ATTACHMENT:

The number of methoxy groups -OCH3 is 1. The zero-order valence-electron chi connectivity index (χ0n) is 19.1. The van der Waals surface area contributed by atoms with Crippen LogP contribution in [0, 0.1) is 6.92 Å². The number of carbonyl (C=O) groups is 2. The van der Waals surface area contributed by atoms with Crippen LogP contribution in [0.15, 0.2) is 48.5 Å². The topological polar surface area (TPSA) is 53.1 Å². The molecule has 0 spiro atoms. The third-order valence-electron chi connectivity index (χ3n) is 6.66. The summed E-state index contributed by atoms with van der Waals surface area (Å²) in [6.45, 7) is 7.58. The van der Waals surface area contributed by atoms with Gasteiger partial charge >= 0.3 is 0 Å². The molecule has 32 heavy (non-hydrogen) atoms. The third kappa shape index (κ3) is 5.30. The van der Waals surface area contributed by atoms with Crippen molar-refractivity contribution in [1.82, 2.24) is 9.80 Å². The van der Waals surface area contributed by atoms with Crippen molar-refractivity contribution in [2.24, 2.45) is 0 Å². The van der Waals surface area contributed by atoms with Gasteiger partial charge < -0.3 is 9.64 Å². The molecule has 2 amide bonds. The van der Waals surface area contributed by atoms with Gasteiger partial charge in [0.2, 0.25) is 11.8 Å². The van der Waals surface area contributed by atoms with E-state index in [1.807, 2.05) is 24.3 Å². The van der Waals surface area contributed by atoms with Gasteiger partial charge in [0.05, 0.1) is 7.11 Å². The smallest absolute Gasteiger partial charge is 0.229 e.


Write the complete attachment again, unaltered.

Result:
The number of methoxy groups -OCH3 is 1. The zero-order valence-electron chi connectivity index (χ0n) is 19.1. The van der Waals surface area contributed by atoms with Crippen LogP contribution in [0, 0.1) is 6.92 Å². The number of carbonyl (C=O) groups is 2. The van der Waals surface area contributed by atoms with Crippen LogP contribution in [0.15, 0.2) is 48.5 Å². The topological polar surface area (TPSA) is 53.1 Å². The molecule has 0 spiro atoms. The third-order valence-electron chi connectivity index (χ3n) is 6.66. The summed E-state index contributed by atoms with van der Waals surface area (Å²) in [6.45, 7) is 7.58. The van der Waals surface area contributed by atoms with Gasteiger partial charge >= 0.3 is 0 Å². The molecule has 32 heavy (non-hydrogen) atoms. The third kappa shape index (κ3) is 5.30. The van der Waals surface area contributed by atoms with Crippen molar-refractivity contribution in [1.82, 2.24) is 9.80 Å². The van der Waals surface area contributed by atoms with Crippen molar-refractivity contribution in [2.24, 2.45) is 0 Å². The van der Waals surface area contributed by atoms with Gasteiger partial charge < -0.3 is 9.64 Å². The molecule has 2 amide bonds. The van der Waals surface area contributed by atoms with Gasteiger partial charge in [0.2, 0.25) is 11.8 Å². The van der Waals surface area contributed by atoms with E-state index in [1.807, 2.05) is 24.3 Å². The van der Waals surface area contributed by atoms with Gasteiger partial charge in [0.05, 0.1) is 7.11 Å². The smallest absolute Gasteiger partial charge is 0.229 e.